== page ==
How computer applications are used to improve the efficiency of all accounting work
The impact of taxation on decision-making
Issues, concepts, and application of tax law
Principles, procedures, and tests that are required elements of the audit test function
The importance of cost accounting to the organization and how it is used by management to make decisions

Students Completing the Business Administration Major Should Understand:

The basic functions of the financial manager, including forecasting and planning, evaluating the potential profitability of prospective investment opportunities, and evaluation the overall financial performance of the firm and the link to financial markets
The basic concepts of finance and economic theory and how those concepts support effective financial decision-making
The fundamental structures and use of financial statements in performing the functions of financial management
The political-economic environment effecting business decisions
The general structure and functioning of financial markets and price determination
The time value of money and the use of discounting and compounding tools in assessing intertemporal decisions
The process of capital budgeting as an integral part of strategic management
The underlying realization that successful management is entrepreneurial
The roles and responsibilities of a manager
The wide range of activities which managers undertake, including the steps that should be taken to plan, organize, lead, and control organizations effectively and efficiently
The concepts of strategic managements and what is means to think strategically.
The type of leadership that works best with certain situations and individual personalities
What it means to see change rather than stability as the nature of things
The manager’s responsibility for the creation of a collaborative workplace
The definitions of marketing, marketing management, the marketing concept and its role in the economic system, and its application to both profit and not-for-profit organizations
The “external” marketing environment and its impact on the firm and its marketing strategy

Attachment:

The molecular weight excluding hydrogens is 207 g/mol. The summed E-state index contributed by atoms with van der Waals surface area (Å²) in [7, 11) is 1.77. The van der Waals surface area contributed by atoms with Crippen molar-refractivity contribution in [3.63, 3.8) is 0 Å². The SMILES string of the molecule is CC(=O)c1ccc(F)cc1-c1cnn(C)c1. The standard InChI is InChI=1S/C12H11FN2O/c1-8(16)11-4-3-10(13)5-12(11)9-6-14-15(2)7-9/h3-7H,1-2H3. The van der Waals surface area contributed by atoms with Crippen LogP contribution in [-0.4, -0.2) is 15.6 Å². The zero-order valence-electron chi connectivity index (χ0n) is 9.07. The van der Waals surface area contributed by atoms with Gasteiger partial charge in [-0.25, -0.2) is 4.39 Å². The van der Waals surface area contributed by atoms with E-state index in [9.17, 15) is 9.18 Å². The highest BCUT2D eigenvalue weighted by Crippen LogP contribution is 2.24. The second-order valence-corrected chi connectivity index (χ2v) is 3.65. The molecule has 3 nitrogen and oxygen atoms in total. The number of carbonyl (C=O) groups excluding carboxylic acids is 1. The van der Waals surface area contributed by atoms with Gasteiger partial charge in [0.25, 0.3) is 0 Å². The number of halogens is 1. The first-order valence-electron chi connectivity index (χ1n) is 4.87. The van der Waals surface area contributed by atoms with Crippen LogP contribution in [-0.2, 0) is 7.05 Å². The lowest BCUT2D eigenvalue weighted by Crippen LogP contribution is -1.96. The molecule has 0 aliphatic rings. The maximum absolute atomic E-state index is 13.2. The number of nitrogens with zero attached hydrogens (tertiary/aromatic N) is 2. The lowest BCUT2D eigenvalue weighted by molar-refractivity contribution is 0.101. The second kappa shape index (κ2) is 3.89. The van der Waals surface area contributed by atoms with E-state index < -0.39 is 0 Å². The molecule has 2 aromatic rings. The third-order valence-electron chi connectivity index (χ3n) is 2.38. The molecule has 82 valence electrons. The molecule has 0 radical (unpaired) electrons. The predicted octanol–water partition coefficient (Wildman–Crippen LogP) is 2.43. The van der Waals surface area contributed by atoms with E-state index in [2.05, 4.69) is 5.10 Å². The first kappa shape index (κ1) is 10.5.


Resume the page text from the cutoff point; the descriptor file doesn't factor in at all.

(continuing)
The elements of a marketing strategy
The role and purpose of marketing research and marketing information systems
The basics of consumer behavior
The channels through which products reach market
The marketing of services

Student Completing the Economics major Should Understand:

The fundamental principles and language of economics
The usefulness of economic modeling as a tool of rigorous analysis
The nature of markets and how they function
The role of economic theory in examination of public policy issues
The economic impact of actions taken by individuals, firms, governments, and other groups and organizations

Statement of Professional Responsibility

The faculty of the Division of Business and Graduate Programs, both collectively and as individual professors, feel that students should be accountable for developing the work habits and personal discipline which will be expected of them after graduation as professional members of the business community.  It is just as important that students reach satisfactory standards of written and oral communication skills as it is that they learn a satisfactory amount of accounting or management or marketing or finance.  It is just as important that students learn integrity and professional responsibility as it is that they learn economics or statistics.

Honor Code

Students are responsible for knowing and strictly abiding by the BSC Honor Code contained in the student Handbook.  When in doubt regarding any assignment, clarify instructions with the professor.

Course Schedule/Topics:

Chapter 1: Introduction

Chapter 2: Introduction to Probability

Chapter 3: Probability Distributions

Chapter 4: Decision Analysis

Chapter 5: Utility

Chapter 6: Forecasting

Chapter 7: Introduction to Linear Programming

Chapter 8: Linear Programming: Sensitivity Analysis and Interpretation of Solution

Chapter 9: Linear Programming Applications

Chapter 13&14:  Inventory Management

Time Value of Money

Capital Budgeting

Cash Budgeting

Weighted Average Cost of Capital

Portfolio Statistics

Firm Valuation


Data Analysis Project 









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For problems or questions regarding this web contact [srobiche@bsc.edu].
Last updated: August 29, 2003.